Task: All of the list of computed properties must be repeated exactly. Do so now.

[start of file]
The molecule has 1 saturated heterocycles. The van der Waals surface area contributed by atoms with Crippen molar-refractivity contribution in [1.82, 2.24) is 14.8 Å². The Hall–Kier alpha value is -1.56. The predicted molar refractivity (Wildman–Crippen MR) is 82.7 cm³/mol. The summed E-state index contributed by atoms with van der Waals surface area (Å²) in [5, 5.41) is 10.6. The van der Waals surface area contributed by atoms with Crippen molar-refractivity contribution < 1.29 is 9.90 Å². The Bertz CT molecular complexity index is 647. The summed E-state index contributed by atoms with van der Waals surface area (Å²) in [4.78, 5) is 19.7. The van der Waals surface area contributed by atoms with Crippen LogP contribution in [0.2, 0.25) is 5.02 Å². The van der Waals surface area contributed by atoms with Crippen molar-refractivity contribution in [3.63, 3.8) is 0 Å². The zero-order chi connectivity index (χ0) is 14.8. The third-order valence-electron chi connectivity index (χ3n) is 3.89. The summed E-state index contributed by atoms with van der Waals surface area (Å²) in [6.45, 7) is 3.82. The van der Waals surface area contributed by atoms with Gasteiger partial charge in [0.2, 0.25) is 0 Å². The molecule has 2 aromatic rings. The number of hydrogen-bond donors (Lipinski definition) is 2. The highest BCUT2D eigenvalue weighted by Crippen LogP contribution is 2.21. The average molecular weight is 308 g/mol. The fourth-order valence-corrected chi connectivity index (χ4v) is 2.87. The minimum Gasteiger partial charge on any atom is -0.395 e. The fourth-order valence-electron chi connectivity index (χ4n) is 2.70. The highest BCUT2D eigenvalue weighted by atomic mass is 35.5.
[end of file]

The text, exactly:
The molecule has 1 saturated heterocycles. The van der Waals surface area contributed by atoms with Crippen molar-refractivity contribution in [1.82, 2.24) is 14.8 Å². The Hall–Kier alpha value is -1.56. The predicted molar refractivity (Wildman–Crippen MR) is 82.7 cm³/mol. The summed E-state index contributed by atoms with van der Waals surface area (Å²) in [5, 5.41) is 10.6. The van der Waals surface area contributed by atoms with Crippen molar-refractivity contribution < 1.29 is 9.90 Å². The Bertz CT molecular complexity index is 647. The summed E-state index contributed by atoms with van der Waals surface area (Å²) in [4.78, 5) is 19.7. The van der Waals surface area contributed by atoms with Crippen LogP contribution in [0.2, 0.25) is 5.02 Å². The van der Waals surface area contributed by atoms with Crippen molar-refractivity contribution in [3.63, 3.8) is 0 Å². The zero-order chi connectivity index (χ0) is 14.8. The third-order valence-electron chi connectivity index (χ3n) is 3.89. The summed E-state index contributed by atoms with van der Waals surface area (Å²) in [6.45, 7) is 3.82. The van der Waals surface area contributed by atoms with Gasteiger partial charge in [0.2, 0.25) is 0 Å². The molecule has 2 aromatic rings. The number of hydrogen-bond donors (Lipinski definition) is 2. The highest BCUT2D eigenvalue weighted by Crippen LogP contribution is 2.21. The average molecular weight is 308 g/mol. The fourth-order valence-corrected chi connectivity index (χ4v) is 2.87. The minimum Gasteiger partial charge on any atom is -0.395 e. The fourth-order valence-electron chi connectivity index (χ4n) is 2.70. The highest BCUT2D eigenvalue weighted by atomic mass is 35.5.